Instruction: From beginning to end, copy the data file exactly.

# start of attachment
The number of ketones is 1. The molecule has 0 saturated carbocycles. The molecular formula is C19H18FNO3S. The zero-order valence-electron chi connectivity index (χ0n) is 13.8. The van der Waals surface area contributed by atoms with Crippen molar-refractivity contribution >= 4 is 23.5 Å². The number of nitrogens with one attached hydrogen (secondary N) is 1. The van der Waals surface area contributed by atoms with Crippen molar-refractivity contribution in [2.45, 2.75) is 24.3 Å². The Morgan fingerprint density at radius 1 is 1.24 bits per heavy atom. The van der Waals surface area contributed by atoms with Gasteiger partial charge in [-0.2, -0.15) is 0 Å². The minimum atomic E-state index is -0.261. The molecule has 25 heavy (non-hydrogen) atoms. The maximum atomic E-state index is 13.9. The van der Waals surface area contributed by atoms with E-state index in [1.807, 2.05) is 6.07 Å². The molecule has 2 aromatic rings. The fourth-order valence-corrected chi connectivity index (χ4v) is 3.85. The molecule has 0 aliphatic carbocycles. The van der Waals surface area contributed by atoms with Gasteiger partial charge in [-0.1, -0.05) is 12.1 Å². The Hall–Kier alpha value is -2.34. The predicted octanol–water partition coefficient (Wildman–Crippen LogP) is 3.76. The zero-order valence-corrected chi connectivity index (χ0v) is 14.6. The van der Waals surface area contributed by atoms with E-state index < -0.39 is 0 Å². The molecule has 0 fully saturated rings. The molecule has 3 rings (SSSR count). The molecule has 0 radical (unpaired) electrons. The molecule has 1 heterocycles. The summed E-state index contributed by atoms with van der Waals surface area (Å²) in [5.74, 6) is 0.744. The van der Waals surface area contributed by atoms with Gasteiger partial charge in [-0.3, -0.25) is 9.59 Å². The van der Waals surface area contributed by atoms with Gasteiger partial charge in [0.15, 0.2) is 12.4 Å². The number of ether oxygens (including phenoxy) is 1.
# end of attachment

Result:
The number of ketones is 1. The molecule has 0 saturated carbocycles. The molecular formula is C19H18FNO3S. The zero-order valence-electron chi connectivity index (χ0n) is 13.8. The van der Waals surface area contributed by atoms with Crippen molar-refractivity contribution >= 4 is 23.5 Å². The number of nitrogens with one attached hydrogen (secondary N) is 1. The van der Waals surface area contributed by atoms with Crippen molar-refractivity contribution in [2.45, 2.75) is 24.3 Å². The Morgan fingerprint density at radius 1 is 1.24 bits per heavy atom. The van der Waals surface area contributed by atoms with Gasteiger partial charge in [-0.2, -0.15) is 0 Å². The minimum atomic E-state index is -0.261. The molecule has 25 heavy (non-hydrogen) atoms. The maximum atomic E-state index is 13.9. The van der Waals surface area contributed by atoms with E-state index in [1.807, 2.05) is 6.07 Å². The molecule has 2 aromatic rings. The fourth-order valence-corrected chi connectivity index (χ4v) is 3.85. The molecule has 0 aliphatic carbocycles. The van der Waals surface area contributed by atoms with Gasteiger partial charge in [-0.1, -0.05) is 12.1 Å². The Hall–Kier alpha value is -2.34. The predicted octanol–water partition coefficient (Wildman–Crippen LogP) is 3.76. The zero-order valence-corrected chi connectivity index (χ0v) is 14.6. The van der Waals surface area contributed by atoms with E-state index < -0.39 is 0 Å². The molecule has 0 fully saturated rings. The molecule has 3 rings (SSSR count). The molecule has 0 radical (unpaired) electrons. The molecule has 1 heterocycles. The summed E-state index contributed by atoms with van der Waals surface area (Å²) in [5.74, 6) is 0.744. The van der Waals surface area contributed by atoms with Gasteiger partial charge in [-0.3, -0.25) is 9.59 Å². The van der Waals surface area contributed by atoms with Gasteiger partial charge in [0.15, 0.2) is 12.4 Å². The number of ether oxygens (including phenoxy) is 1.